I have spent a lot of my life going to other parts of the world. I am not long back from Colombia, where they have a peace process; just before that I was in India, and in a week or so’s time I will be out in Peru. In all those places, they are not looking to the Northern Ireland arrangements and the Irish peace process because they want our particular constitution or institutions, or our way of dealing with policing and the administration of justice. They are looking at the underlying fundamental principle, which was our discovery, that these problems were ones of relationships — historic, disturbed relationships between communities of people — and that we had to find ways of addressing that creatively. Whatever kind of mechanisms we used, that was what it was about.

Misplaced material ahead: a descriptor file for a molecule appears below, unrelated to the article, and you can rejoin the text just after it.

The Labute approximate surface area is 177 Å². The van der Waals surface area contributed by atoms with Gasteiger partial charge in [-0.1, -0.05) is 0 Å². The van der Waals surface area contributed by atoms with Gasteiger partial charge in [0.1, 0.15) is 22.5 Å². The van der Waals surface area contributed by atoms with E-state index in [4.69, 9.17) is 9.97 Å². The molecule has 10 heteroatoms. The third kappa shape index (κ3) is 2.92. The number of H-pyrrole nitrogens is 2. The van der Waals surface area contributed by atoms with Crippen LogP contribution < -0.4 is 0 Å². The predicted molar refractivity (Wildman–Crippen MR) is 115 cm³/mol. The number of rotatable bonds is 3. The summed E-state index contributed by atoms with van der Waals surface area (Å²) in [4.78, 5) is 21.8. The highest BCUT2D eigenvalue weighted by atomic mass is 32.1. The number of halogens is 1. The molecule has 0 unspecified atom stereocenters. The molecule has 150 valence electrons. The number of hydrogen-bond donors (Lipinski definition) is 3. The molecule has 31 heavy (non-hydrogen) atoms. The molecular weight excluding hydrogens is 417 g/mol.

As I look around at home, coming up to the 20th anniversary, I see a whole generation of young political leaders who do not get that. They think it is all just about doing politics, like people do everywhere, and it is not. We need to put this into the Bill to make it absolutely clear to anyone who comes back to the question that, in the absence of that containing environment of the EU, which made it possible for us — I say that because it is very doubtful that we would have got the Belfast agreement without the context of the EU — we have to emphasise with even greater clarity than before the fundamental basis on which that agreement was reached. We have to hope and work and pray that we can find a way of maintaining those relationships and developing them through the stormy waters which undoubtedly lie ahead.